Spanish Mackerel are found in the western Atlantic north to the Chesapeake Bay and occasionally to Cape Cod, Massachusetts, and south to Yucatan, Mexico. It appears that one Atlantic and one or more Gulf groups of Spanish mackerel occur in Florida waters. With rising water temperatures, the Atlantic group migrates along the Atlantic coast of the United States from Miami Florida, beginning in late February through July reaching as far as southern Cape Cod, Massachusetts, then returning in fall. The Atlantic group spawns starting in April off the Carolinas and from late August to late September in the northernmost part of its range.
An Eastern Gulf group moves northward from the Florida Keys during late winter and spring, appearing off the central West Coast of Florida about April 1. Movement continues westward and terminates along the northern Texas coast. During fall, this group migrates back to its wintering grounds in the Keys.
The fish exhibits a green back; its sides are silvery marked with about three rows of round to elliptical yellow spots. Lateral line gradually curving down from the upper end of the gill cover toward caudal peduncle. The first (spiny) dorsal fin is black at the front. Posterior membranes are white with a black edge. Its single row of cutting edged teeth in each jaw (around sixty-four teeth in all) are large, uniform, closely spaced and flattened from side to side. As with the King mackerel and the Cero mackerel, these teeth look very similar to those of the Bluefish, Pomatomus Saltatrix.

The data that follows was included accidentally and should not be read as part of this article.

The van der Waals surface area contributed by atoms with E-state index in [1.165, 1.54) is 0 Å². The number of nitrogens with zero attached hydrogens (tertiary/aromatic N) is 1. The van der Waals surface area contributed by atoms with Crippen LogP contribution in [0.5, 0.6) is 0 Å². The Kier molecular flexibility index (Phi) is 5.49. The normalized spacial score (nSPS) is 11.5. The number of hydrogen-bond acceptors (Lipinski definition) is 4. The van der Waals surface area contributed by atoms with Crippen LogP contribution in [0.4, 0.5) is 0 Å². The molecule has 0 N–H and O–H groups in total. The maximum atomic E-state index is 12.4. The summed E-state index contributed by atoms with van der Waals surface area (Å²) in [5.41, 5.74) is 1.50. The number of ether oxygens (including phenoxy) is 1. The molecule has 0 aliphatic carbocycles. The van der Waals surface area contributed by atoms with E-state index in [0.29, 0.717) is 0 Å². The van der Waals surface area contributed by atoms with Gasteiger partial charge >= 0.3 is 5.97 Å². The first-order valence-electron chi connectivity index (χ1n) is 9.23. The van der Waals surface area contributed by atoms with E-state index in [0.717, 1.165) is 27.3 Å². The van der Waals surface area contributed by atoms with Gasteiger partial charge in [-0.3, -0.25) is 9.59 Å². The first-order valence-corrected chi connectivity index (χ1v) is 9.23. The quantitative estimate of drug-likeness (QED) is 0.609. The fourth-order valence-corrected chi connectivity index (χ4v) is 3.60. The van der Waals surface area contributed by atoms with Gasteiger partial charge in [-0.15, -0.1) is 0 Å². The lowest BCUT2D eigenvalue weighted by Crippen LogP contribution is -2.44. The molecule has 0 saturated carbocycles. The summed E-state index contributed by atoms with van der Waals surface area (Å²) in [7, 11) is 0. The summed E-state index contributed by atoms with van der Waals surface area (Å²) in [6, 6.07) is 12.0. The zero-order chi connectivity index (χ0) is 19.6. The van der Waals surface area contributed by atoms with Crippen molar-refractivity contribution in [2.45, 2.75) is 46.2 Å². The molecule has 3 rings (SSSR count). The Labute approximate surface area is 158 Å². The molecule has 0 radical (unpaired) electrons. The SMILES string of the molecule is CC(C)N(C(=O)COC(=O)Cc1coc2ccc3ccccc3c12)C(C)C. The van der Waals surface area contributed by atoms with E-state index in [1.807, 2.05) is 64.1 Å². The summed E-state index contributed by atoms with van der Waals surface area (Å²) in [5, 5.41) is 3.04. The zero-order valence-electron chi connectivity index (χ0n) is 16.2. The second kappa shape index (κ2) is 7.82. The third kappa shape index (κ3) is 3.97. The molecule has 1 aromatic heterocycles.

Spanish mackerel are a good food fish and although they are considered large at 10 lb (4.53 kg), some record specimens will grow to more than twice that size. They are a shallow water species, preferring sand bottom in 10 to 40 foot (6 to 12 m) depths, occasionally found as deep as 80 feet (24 m).
This is an excellent game fish that can be taken on a wide variety of lures and baits. Nylon jigs are considered one of the best lures, especially when retrieved rapidly with an occasional jerk of the rod tip to impact a darting motion to the jig. Feather lures and spoons are also successful, while minnows and live shrimp are the best natural baits. Occasionally almost any lure or bait will work, while at other times, nothing will.
Recreational anglers catch Spanish mackerel from boats while trolling or drifting and from boats, piers, jetties, and beaches by casting spoons and jigs and live-bait fishing. Fast lure retrieves are key to catching these quick fish.
|Scientific Name:||Scomberomorous maculatus|
|Environment:||Inshore, Nearshore, Surf|
|Ideal Temp:||>= 65°F (18°C)|
|Technique:||Casting, Fly, Trolling|
|Lure Type:||Flies, Plugs, Spoons, Topwater, Trolling|
|World Record:||5.89 kg (13 lb 0 oz) Ocracoke Inlet, North Carolina , USA|
|Other Names:||spanish mackerel, atlantic spanish mackerel, spanish|
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